Our series "Online enforcement" deals with particularities in the enforcement of rights on the Internet.
The identification of the person responsible for an online infringement is a major challenge for the rights owner. Proxy services and the EU General Data Protection Regulation restrict the information available on domain holders in the WHOIS directory and make enforcement more difficult.
Identification of domain holders
Online infringements (e.g. of Intellectual Property rights through the unauthorized use of trademarks or copyrighted works such as texts and images) are often difficult to prosecute and eliminate. In order to issue a notice or hold the responsible person accountable before state authorities, right holders must first identify, e.g., the website operator. In many cases, the domain holder is also the operator of the website. If there are no contact details given on the website, the information in the WHOIS databases can provide the necessary information about the holder of the domain name. For generic top-level domains (gTLD) such as .com or.org, the WHOIS directory of the Internet Corporation for Assigned Names and Numbers (ICANN) is relevant. For country-code top-level domains (cTLD), the respective local organizations are responsible as registries. For.ch and .li domains, SWITCH is currently in charge. The registries list the identification and contact information of the domain holder (registrant) and registration service provider (registrar) in their WHOIS register. Ideally, this information enables rights holders to identify the person responsible for the website and to locate the necessary contact details, such as e-mail and postal address.
Proxy instead of holder data
In recent years, more and more domain holders have been using so-called "proxy" services. These services allow the registration of domain names via third parties. The WHOIS database shows the contact information of the proxy provider, instead of the actual domain holder. As an advantage of this model, domain holders are no longer flooded with SPAM due to the published contact details. Unfortunately, however, the concealment of identity is also attractive for dubious providers and deliberately infringing persons. Reputable proxy service providers reserve the right to publish the owner data in cases of abuse. Although the proxy model has made it difficult to identify the domain holder, the WHOIS directories remain an important source of information for rights holders.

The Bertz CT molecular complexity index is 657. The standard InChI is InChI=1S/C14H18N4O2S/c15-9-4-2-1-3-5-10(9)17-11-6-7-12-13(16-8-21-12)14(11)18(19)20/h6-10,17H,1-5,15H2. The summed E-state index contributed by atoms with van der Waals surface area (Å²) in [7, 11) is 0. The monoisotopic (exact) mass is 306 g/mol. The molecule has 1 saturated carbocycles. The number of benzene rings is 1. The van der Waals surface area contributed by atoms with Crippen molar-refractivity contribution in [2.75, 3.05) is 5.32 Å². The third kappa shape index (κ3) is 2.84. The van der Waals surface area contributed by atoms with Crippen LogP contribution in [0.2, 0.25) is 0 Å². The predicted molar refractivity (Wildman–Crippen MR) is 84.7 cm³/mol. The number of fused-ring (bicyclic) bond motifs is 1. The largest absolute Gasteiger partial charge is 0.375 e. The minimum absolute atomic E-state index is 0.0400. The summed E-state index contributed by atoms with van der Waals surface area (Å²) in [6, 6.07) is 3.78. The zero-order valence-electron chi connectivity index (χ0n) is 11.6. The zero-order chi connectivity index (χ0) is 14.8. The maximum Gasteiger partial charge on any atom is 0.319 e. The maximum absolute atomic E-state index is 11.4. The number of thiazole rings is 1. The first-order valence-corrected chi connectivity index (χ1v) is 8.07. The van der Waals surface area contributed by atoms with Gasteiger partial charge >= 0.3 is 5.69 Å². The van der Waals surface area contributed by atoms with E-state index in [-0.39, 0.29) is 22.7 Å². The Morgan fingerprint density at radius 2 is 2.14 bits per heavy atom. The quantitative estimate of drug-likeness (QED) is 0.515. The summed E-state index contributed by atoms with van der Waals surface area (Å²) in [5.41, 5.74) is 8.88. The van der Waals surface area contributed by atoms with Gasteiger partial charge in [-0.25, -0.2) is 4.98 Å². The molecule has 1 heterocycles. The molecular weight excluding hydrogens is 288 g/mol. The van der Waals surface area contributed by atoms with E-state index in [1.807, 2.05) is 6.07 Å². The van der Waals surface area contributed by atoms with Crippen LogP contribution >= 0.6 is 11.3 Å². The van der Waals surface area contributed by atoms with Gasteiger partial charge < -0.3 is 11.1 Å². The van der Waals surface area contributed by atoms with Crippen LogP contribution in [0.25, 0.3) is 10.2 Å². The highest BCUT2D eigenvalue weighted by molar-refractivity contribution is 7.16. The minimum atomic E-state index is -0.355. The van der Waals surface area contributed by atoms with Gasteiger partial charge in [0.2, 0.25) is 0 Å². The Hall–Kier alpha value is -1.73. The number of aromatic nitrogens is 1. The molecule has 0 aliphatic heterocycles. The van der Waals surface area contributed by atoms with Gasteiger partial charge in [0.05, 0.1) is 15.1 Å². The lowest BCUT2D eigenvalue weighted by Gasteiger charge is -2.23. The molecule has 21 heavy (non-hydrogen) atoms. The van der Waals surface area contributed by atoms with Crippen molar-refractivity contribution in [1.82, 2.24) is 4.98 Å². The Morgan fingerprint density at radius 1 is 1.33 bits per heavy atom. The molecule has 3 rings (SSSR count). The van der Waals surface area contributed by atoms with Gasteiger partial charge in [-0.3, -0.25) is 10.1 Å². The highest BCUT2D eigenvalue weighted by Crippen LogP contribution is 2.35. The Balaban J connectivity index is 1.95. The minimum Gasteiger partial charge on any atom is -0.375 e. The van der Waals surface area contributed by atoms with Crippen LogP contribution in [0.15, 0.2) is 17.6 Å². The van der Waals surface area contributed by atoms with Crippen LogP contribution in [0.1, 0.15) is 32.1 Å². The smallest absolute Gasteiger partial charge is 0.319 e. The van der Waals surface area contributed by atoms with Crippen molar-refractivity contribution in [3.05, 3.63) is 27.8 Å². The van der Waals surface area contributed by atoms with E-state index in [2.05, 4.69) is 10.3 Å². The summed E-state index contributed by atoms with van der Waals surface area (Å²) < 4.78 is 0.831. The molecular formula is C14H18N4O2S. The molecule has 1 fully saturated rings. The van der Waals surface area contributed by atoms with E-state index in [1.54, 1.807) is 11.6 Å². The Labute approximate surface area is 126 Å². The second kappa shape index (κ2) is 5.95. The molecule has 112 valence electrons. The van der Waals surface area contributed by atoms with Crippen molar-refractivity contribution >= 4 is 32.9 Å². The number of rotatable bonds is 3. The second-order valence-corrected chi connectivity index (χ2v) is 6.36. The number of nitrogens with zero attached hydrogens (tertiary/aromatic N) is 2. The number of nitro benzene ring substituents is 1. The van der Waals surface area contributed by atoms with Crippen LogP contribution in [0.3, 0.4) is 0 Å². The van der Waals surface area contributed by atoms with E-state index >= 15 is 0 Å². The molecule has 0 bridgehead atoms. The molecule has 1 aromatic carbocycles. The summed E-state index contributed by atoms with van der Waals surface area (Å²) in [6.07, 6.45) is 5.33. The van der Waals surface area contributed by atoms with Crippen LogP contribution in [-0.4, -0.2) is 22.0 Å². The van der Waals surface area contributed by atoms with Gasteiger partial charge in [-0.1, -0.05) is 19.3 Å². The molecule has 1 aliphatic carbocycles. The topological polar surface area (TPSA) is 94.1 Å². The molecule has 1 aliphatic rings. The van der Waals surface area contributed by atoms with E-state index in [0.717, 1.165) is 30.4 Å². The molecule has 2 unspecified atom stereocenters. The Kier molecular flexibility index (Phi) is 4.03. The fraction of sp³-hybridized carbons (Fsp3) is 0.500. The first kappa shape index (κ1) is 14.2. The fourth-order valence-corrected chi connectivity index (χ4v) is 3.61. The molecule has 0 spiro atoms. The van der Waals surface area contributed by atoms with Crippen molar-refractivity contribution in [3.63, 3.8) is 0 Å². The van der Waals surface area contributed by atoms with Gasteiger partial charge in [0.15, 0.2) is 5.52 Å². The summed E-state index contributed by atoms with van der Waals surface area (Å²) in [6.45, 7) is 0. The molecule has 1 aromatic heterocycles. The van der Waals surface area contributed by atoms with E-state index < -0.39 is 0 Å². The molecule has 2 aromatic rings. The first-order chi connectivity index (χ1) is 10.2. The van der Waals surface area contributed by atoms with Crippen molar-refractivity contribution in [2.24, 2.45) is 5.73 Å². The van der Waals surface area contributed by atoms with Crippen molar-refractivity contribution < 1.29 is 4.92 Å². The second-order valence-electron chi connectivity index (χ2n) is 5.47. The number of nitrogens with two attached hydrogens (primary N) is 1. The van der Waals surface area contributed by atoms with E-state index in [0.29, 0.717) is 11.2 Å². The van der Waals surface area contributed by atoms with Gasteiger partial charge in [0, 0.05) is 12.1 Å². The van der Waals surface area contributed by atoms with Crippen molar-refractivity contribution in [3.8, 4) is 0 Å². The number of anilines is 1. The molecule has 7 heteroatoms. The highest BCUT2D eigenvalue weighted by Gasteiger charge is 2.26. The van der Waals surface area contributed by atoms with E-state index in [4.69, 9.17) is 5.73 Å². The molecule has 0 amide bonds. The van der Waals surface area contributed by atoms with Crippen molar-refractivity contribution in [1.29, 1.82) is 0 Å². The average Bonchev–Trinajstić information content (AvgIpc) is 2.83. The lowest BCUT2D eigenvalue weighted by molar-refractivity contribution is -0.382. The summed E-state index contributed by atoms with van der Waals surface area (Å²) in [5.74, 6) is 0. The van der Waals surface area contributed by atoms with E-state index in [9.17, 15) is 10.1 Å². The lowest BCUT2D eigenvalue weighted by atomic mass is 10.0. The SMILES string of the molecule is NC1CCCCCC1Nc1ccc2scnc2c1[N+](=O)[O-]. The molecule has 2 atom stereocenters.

Less personal data in WHOIS
The WHOIS registers contain personal data (e.g. names, addresses) of domain holders. The EU General Data Protection Regulation (GDPR), which will take effect on 25 May 2018, influences the publication of personal data in the WHOIS register. The registrars will continue to request comprehensive information from the domain holder, as they usually need this to process their own contractual relationship with the customer. However, registrars will only provide WHOIS operators, e.g. ICANN, with limited information about domain holders. Registrars want to avoid accusations of transmitting personal data to third parties without sufficient prior information and, if necessary, the consent of the data subject.
ICANN is currently working with the relevant EU authorities to find a solution for the continuation of the WHOIS directory. As international registrars do not want to use different forms etc. for customers inside and outside the EU, ICANN has published a proposal for a transitional model (Interim Compliance Model) of the WHOIS database. The Interim Compliance Model only provides for the publication of the name of the respective organization (e.g. company), the (federal) state and the country of residence of the domain holder as well as an anonymous contact e-mail address. The publicly available version of the WHOIS register would contain neither the name of the natural person of the domain holder nor his/her complete address. ICANN also proposes a multi-step publication model where accredited governmental organizations and private parties (e.g. rights holders and lawyers) would have access to more detailed information.
Discussions between ICANN and the EU bodies are still ongoing. With the proposed Interim Compliance Model, right holders face an additional obstacle to identify the person responsible for infringing content. Rights holders will be able to send cease and desist letters/notices to the anonymized e-mail address. Intentionally infringing parties, however, will be able to conceal their identity through the new WHOIS design. Some registries in the EU already restrict WHOIS queries and require, for example, information on the purpose of the query and the interest of the party accessing the information (e.g. DENIC for .de domains). In Switzerland, the WHOIS directory remains unchanged for the time being (see SWITCH's position).
Developments in data protection law make it even more difficult to identify the persons responsible for online infringements. The rapid removal of infringing content is therefore a regular priority for rights holders. Our next article in the series "Online Enforcement" is dedicated to the role of hosting providers.